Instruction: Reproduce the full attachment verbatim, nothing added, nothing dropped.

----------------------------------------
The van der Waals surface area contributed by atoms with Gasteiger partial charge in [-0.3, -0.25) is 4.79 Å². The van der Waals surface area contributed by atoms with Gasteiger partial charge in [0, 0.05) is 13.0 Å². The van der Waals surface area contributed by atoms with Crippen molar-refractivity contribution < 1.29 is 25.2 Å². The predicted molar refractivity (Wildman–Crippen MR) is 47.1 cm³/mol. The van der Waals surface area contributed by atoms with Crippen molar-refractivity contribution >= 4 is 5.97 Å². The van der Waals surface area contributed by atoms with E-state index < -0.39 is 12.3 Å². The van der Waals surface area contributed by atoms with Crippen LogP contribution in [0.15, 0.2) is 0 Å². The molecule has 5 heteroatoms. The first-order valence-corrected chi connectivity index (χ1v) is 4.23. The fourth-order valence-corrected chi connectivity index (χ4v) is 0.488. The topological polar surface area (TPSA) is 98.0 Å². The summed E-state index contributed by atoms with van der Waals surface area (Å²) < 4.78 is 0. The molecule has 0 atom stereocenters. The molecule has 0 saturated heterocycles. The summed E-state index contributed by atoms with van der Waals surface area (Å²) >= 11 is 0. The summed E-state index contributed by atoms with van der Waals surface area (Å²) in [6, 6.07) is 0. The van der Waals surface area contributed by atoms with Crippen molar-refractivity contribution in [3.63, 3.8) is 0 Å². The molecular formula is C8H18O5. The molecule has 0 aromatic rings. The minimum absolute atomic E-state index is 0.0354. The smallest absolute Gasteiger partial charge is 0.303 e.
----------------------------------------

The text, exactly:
The van der Waals surface area contributed by atoms with Gasteiger partial charge in [-0.3, -0.25) is 4.79 Å². The van der Waals surface area contributed by atoms with Gasteiger partial charge in [0, 0.05) is 13.0 Å². The van der Waals surface area contributed by atoms with Crippen molar-refractivity contribution < 1.29 is 25.2 Å². The predicted molar refractivity (Wildman–Crippen MR) is 47.1 cm³/mol. The van der Waals surface area contributed by atoms with Crippen molar-refractivity contribution >= 4 is 5.97 Å². The van der Waals surface area contributed by atoms with E-state index < -0.39 is 12.3 Å². The van der Waals surface area contributed by atoms with Crippen LogP contribution in [0.15, 0.2) is 0 Å². The molecule has 5 heteroatoms. The first-order valence-corrected chi connectivity index (χ1v) is 4.23. The fourth-order valence-corrected chi connectivity index (χ4v) is 0.488. The topological polar surface area (TPSA) is 98.0 Å². The summed E-state index contributed by atoms with van der Waals surface area (Å²) < 4.78 is 0. The molecule has 0 atom stereocenters. The molecule has 0 saturated heterocycles. The summed E-state index contributed by atoms with van der Waals surface area (Å²) >= 11 is 0. The summed E-state index contributed by atoms with van der Waals surface area (Å²) in [6, 6.07) is 0. The van der Waals surface area contributed by atoms with Crippen molar-refractivity contribution in [3.63, 3.8) is 0 Å². The molecular formula is C8H18O5. The molecule has 0 aromatic rings. The minimum absolute atomic E-state index is 0.0354. The smallest absolute Gasteiger partial charge is 0.303 e.